Screen Australia has announced a new fund to support First Nations video game development.
The First Nations Game Studio fund will provide up to $150,000 per year in support for up to two video games studios operating primarily under the leadership and creative control of Australian Indigenous people.
In announcing the fund, Minister for the Arts, Tony Burke said in a statement, “First Nations communities have been telling stories – through music, dance and song – since the first sunrise. It’s critical we continue to support those stories being told.
“Australia’s videogame developers are significant storytellers, and this fund will ensure First Nations stories are told in one of the world’s fastest-growing industries,” he said.
The fund supports the growing trend of video games created by First Nations people, many of which incorporate Indigenous storytelling and culture.
Screen Australia is the Australian Government agency which supports Australian film, television, online titles and video games. The new First Nations fund adds to $5.5 million in existing funding under the Games: Expansion Pack fund.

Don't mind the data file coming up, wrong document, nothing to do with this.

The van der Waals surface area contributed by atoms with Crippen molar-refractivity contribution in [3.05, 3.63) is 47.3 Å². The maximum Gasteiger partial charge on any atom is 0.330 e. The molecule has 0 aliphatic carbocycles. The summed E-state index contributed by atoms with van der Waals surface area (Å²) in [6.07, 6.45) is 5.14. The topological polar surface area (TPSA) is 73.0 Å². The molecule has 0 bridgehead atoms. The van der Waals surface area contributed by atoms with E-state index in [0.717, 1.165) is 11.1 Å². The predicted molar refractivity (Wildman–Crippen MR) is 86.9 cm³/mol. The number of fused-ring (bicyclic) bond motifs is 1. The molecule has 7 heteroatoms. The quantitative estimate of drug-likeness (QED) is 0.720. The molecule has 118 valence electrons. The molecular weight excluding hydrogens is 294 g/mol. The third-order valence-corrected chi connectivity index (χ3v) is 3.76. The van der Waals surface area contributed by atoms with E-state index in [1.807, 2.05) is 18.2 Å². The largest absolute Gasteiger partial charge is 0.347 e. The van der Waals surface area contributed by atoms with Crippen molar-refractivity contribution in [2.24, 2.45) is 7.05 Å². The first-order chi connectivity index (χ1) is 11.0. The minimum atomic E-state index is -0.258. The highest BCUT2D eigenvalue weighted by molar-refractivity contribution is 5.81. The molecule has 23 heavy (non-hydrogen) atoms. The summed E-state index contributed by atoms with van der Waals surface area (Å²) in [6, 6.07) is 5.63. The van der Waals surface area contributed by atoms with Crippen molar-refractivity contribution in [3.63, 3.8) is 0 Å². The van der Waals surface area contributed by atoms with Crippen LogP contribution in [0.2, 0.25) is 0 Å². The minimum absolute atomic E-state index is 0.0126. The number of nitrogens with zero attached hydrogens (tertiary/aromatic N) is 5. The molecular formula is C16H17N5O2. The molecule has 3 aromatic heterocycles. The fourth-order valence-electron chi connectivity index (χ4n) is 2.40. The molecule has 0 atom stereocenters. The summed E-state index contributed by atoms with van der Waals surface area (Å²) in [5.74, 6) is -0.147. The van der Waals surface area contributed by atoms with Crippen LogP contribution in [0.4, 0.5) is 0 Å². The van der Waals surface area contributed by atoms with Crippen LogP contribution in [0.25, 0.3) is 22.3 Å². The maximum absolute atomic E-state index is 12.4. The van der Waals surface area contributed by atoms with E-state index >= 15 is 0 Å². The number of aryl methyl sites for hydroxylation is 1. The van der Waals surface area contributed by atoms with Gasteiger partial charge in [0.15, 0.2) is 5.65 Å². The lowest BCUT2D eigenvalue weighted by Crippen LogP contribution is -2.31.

Screen Australia’s Head of First Nations, Angela Bates says: “…the First Nations Game Studio fund is the first of its kind on a national scale and we are proud to further our commitment to supporting First Nations creatives in telling authentic stories across so many platforms for the screen.
“It is a fantastic opportunity for First Nations game studios to build their businesses and create games that will cut through and establish a place within this billion-dollar global industry.”
A survey of more than 1,200 households by the Interactive Games and Entertainment Association and Bond University found the majority supported greater diversity and inclusion in video games generally, in terms of representations of age, cultural background, race, gender and language/ nationality.
Originally published by Cosmos as Australian funding for First Nations video games
Petra Stock has a degree in environmental engineering and a Masters in Journalism from University of Melbourne. She has previously worked as a climate and energy analyst.
Read science facts, not fiction...
There’s never been a more important time to explain the facts, cherish evidence-based knowledge and to showcase the latest scientific, technological and engineering breakthroughs. Cosmos is published by The Royal Institution of Australia, a charity dedicated to connecting people with the world of science. Financial contributions, however big or small, help us provide access to trusted science information at a time when the world needs it most. Please support us by making a donation or purchasing a subscription today.